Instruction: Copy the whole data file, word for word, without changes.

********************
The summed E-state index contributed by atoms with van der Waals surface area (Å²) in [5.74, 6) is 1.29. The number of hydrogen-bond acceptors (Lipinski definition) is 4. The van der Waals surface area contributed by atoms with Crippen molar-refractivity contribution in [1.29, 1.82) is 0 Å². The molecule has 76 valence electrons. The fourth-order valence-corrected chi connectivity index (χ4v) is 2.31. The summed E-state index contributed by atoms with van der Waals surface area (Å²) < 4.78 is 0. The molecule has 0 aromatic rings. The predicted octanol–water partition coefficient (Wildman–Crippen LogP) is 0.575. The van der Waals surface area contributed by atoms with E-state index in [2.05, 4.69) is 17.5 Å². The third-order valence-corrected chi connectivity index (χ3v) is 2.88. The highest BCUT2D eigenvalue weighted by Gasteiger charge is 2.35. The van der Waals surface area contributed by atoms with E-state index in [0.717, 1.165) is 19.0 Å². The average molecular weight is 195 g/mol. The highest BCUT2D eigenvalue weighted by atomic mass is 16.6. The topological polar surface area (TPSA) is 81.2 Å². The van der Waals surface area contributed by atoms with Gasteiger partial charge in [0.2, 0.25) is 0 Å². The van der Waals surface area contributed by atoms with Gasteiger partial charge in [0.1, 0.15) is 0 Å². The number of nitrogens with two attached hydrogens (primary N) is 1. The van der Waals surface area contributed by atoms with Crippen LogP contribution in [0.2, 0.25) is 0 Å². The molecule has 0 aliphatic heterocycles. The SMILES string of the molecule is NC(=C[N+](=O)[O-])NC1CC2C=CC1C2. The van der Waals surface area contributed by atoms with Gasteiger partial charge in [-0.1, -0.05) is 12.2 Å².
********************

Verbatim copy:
The summed E-state index contributed by atoms with van der Waals surface area (Å²) in [5.74, 6) is 1.29. The number of hydrogen-bond acceptors (Lipinski definition) is 4. The van der Waals surface area contributed by atoms with Crippen molar-refractivity contribution in [1.29, 1.82) is 0 Å². The molecule has 76 valence electrons. The fourth-order valence-corrected chi connectivity index (χ4v) is 2.31. The summed E-state index contributed by atoms with van der Waals surface area (Å²) < 4.78 is 0. The molecule has 0 aromatic rings. The predicted octanol–water partition coefficient (Wildman–Crippen LogP) is 0.575. The van der Waals surface area contributed by atoms with E-state index in [2.05, 4.69) is 17.5 Å². The third-order valence-corrected chi connectivity index (χ3v) is 2.88. The highest BCUT2D eigenvalue weighted by Gasteiger charge is 2.35. The van der Waals surface area contributed by atoms with E-state index in [0.717, 1.165) is 19.0 Å². The average molecular weight is 195 g/mol. The highest BCUT2D eigenvalue weighted by atomic mass is 16.6. The topological polar surface area (TPSA) is 81.2 Å². The van der Waals surface area contributed by atoms with Gasteiger partial charge in [0.2, 0.25) is 0 Å². The van der Waals surface area contributed by atoms with Gasteiger partial charge in [0.1, 0.15) is 0 Å². The number of nitrogens with two attached hydrogens (primary N) is 1. The van der Waals surface area contributed by atoms with Crippen LogP contribution in [0.2, 0.25) is 0 Å². The molecule has 0 aliphatic heterocycles. The SMILES string of the molecule is NC(=C[N+](=O)[O-])NC1CC2C=CC1C2. The van der Waals surface area contributed by atoms with Gasteiger partial charge in [-0.1, -0.05) is 12.2 Å².